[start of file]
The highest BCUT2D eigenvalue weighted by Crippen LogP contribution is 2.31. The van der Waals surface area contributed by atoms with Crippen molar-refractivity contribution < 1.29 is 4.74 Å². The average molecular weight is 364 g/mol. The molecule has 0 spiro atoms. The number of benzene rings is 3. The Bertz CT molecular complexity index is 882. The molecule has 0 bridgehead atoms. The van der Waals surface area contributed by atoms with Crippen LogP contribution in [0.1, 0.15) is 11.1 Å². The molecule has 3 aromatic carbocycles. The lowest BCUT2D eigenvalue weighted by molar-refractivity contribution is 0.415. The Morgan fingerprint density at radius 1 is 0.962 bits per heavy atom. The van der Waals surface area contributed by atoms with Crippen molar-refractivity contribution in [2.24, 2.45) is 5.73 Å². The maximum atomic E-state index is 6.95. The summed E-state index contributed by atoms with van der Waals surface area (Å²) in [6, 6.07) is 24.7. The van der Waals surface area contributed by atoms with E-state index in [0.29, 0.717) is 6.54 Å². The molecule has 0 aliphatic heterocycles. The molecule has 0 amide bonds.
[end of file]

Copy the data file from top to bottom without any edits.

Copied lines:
The highest BCUT2D eigenvalue weighted by Crippen LogP contribution is 2.31. The van der Waals surface area contributed by atoms with Crippen molar-refractivity contribution < 1.29 is 4.74 Å². The average molecular weight is 364 g/mol. The molecule has 0 spiro atoms. The number of benzene rings is 3. The Bertz CT molecular complexity index is 882. The molecule has 0 bridgehead atoms. The van der Waals surface area contributed by atoms with Crippen LogP contribution in [0.1, 0.15) is 11.1 Å². The molecule has 3 aromatic carbocycles. The lowest BCUT2D eigenvalue weighted by molar-refractivity contribution is 0.415. The Morgan fingerprint density at radius 1 is 0.962 bits per heavy atom. The van der Waals surface area contributed by atoms with Crippen molar-refractivity contribution in [2.24, 2.45) is 5.73 Å². The maximum atomic E-state index is 6.95. The summed E-state index contributed by atoms with van der Waals surface area (Å²) in [6, 6.07) is 24.7. The van der Waals surface area contributed by atoms with E-state index in [0.29, 0.717) is 6.54 Å². The molecule has 0 aliphatic heterocycles. The molecule has 0 amide bonds.